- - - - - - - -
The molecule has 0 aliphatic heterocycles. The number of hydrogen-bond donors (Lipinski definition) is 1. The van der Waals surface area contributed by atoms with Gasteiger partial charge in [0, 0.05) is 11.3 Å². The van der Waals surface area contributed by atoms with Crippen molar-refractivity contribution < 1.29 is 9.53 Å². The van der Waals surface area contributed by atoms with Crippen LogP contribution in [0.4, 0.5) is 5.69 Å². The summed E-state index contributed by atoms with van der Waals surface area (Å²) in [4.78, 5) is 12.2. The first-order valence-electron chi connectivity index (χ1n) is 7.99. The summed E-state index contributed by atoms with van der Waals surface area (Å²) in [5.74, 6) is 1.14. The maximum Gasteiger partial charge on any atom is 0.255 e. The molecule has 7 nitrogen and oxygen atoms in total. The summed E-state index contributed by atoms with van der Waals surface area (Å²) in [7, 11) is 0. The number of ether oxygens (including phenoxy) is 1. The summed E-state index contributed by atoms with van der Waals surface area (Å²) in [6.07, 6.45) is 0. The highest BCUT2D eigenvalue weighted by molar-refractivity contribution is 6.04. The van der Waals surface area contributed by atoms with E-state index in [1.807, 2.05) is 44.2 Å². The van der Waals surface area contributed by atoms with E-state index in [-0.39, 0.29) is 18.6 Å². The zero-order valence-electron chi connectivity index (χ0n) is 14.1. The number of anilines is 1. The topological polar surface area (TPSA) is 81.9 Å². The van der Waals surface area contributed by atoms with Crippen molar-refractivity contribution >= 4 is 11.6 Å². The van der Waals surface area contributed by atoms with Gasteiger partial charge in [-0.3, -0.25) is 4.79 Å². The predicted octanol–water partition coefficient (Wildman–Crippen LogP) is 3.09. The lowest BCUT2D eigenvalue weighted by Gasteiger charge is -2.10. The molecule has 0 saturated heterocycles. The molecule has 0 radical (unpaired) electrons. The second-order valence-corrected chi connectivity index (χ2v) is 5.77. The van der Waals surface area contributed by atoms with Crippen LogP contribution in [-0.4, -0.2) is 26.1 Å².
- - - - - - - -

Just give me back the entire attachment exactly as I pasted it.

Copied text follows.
The molecule has 0 aliphatic heterocycles. The number of hydrogen-bond donors (Lipinski definition) is 1. The van der Waals surface area contributed by atoms with Gasteiger partial charge in [0, 0.05) is 11.3 Å². The van der Waals surface area contributed by atoms with Crippen molar-refractivity contribution < 1.29 is 9.53 Å². The van der Waals surface area contributed by atoms with Crippen LogP contribution in [0.4, 0.5) is 5.69 Å². The summed E-state index contributed by atoms with van der Waals surface area (Å²) in [4.78, 5) is 12.2. The first-order valence-electron chi connectivity index (χ1n) is 7.99. The summed E-state index contributed by atoms with van der Waals surface area (Å²) in [5.74, 6) is 1.14. The maximum Gasteiger partial charge on any atom is 0.255 e. The molecule has 7 nitrogen and oxygen atoms in total. The summed E-state index contributed by atoms with van der Waals surface area (Å²) in [7, 11) is 0. The number of ether oxygens (including phenoxy) is 1. The summed E-state index contributed by atoms with van der Waals surface area (Å²) in [6.07, 6.45) is 0. The highest BCUT2D eigenvalue weighted by molar-refractivity contribution is 6.04. The van der Waals surface area contributed by atoms with E-state index in [1.807, 2.05) is 44.2 Å². The van der Waals surface area contributed by atoms with E-state index in [-0.39, 0.29) is 18.6 Å². The zero-order valence-electron chi connectivity index (χ0n) is 14.1. The number of anilines is 1. The topological polar surface area (TPSA) is 81.9 Å². The van der Waals surface area contributed by atoms with Crippen molar-refractivity contribution >= 4 is 11.6 Å². The van der Waals surface area contributed by atoms with Gasteiger partial charge in [-0.3, -0.25) is 4.79 Å². The predicted octanol–water partition coefficient (Wildman–Crippen LogP) is 3.09. The lowest BCUT2D eigenvalue weighted by Gasteiger charge is -2.10. The molecule has 0 saturated heterocycles. The molecule has 0 radical (unpaired) electrons. The second-order valence-corrected chi connectivity index (χ2v) is 5.77. The van der Waals surface area contributed by atoms with Crippen LogP contribution in [-0.4, -0.2) is 26.1 Å².